Typically, cherries are harvested when temperatures are in the 70s or 80s.
"In a normal year, 100 degrees and this wind would be a disaster," he said. "This year, it's a reprieve."
Stutzman said perfect harvest years are rare. Last year, a late cold streak damaged their harvest.
"That's just the way farming works. Sometimes you're the windshield, sometimes you're the bug," Stutzman said. "This year, we're the bug."
Wheat crop taking a hit with heat, drought
NCW — While the record-breaking temperatures have subsided, ongoing drought conditions continue to impact local agriculture.
On July 14, Gov. Jay Inslee declared a statewide drought emergency which only excluded the Seattle, Tacoma and Everett metro areas.
The drought this year is unique, says Amber Betts, a spokesperson for the state Department of Agriculture.
"What the general consensus is that it's a pretty rare type of drought," Betts said. "We got enough snowpack, that was pretty good. But we didn't see enough rain, so we are particularly being impacted in our dryland producing areas."
Paul Katovich, the CEO of Highline Grain Growers, which has nearly 3,000 members in Eastern Washington, said some farmers are seeing up to a 50% decrease in their crop yield this year and the temperatures and lack of moisture have increased the amount of protein in wheat. Katovich said generally, the lower the protein content the better.
The white wheat produced in the Pacific Northwest is unique, Katovich said. It is used to make crackers, cookies, cakes and other baked goods in Asia, where consumers are more sensitive to textures and higher quality products.
"So when we have quality problems, then we have problems servicing those contracts with our overseas buyers," Katovich said. "This is the weirdest start, and probably the most difficult year I've seen in my career."
The heat has hit the cherry and apple crops as well.
The region should still produce a roughly average-sized cherry harvest, but not the bumper crop initially expected, said B.J. Thurlby, president of the Northwest Cherry Growers, a grower-funded trade group representing top cherry producer Washington and other Western states.
"We think we probably lost about 20% of the crop," Thurlby said, adding that growers simply had to abandon a portion of the heat-damaged cherries in their orchards.
The heat wave's impact on Washington's $2 billion apple crop — the state's most valuable agricultural product — is uncertain, as harvest is still weeks away. Apple growers are used to sleepless nights as they respond to springtime frosts, but have little experience with sustained heat in June.
"We really don't know what the effects are. We just have to ride it out," said Todd Fryhover, president of the Washington Apple Commission.
Growers have been protecting their orchards with expansive nets that protect fruit against sunburn, and by spraying water vapor above the trees. Apples have stopped growing for the time being, Fryhover said, but it is possible the crop may make up for lost time if weather conditions normalize.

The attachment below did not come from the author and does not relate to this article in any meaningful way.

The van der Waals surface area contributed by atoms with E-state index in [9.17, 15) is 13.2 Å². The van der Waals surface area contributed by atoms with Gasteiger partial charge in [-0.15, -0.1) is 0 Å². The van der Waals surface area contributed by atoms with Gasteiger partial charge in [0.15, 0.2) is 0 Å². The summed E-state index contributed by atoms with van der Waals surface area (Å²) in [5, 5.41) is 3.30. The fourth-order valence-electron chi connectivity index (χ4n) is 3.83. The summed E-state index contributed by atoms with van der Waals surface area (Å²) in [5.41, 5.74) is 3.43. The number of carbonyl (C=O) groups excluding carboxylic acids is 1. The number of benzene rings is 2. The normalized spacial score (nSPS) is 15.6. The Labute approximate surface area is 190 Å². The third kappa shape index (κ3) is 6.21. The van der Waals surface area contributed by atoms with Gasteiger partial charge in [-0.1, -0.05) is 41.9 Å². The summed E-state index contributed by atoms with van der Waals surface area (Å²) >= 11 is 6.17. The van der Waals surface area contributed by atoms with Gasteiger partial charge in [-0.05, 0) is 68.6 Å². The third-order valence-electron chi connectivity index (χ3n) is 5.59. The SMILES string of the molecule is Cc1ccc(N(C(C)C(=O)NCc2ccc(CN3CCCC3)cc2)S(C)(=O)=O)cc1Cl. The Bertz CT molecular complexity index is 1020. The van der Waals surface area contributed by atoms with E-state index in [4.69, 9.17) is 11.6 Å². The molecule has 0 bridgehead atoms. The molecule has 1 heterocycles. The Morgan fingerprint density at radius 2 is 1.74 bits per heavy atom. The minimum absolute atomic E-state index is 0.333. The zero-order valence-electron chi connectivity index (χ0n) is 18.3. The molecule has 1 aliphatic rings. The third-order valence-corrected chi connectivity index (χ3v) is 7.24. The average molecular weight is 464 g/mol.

December’s Hort Expo returns to in-person format
YAKIMA — The tree fruit industry's latest trends and hot topics will be presented in person this December as the Northwest Hort Expo returns to its traditional format.
The COVID-19 pandemic forced last year's educational conference and trade show to go virtual.
The event, organized around the Washington State Tree Fruit Association's annual meeting, serves as a forum to discuss what's happening in the industry and to connect with the providers of horticulture services and cutting-edge technology.
Set for Dec. 6-8 at the Yakima Convention Center and Sun Dome, this will be the tree fruit group's 117th annual meeting. The NCW Fieldman's Association and Yakima Pom Club co-host the trade show part of the event, which rotates between Wenatchee, Yakima and Kennewick. The expo and conference typically attract between 1,800 and 2,000 attendees.
"Last year, we had great participation for moving to an online platform," WSTFA spokesman Tim Kovis said. "We had over 1,400 registered attendees, but we know that some people watched it together or shared their registration. We felt it was a success given the dynamic we were faced with and got positive feedback."
Now that pandemic restrictions have eased, members are wanting the face-to-face experience, he said, though it's possible some remote-access options might be incorporated.
"We will still be looking at some options for streaming parts of the meeting, but no decisions have been made," he said.
If interest from sponsors and participants in the organization's Aug. 31 scholarship golf tournament at Highlander Golf Course is an indication, "we anticipate a strong attendance" at the expo, he said.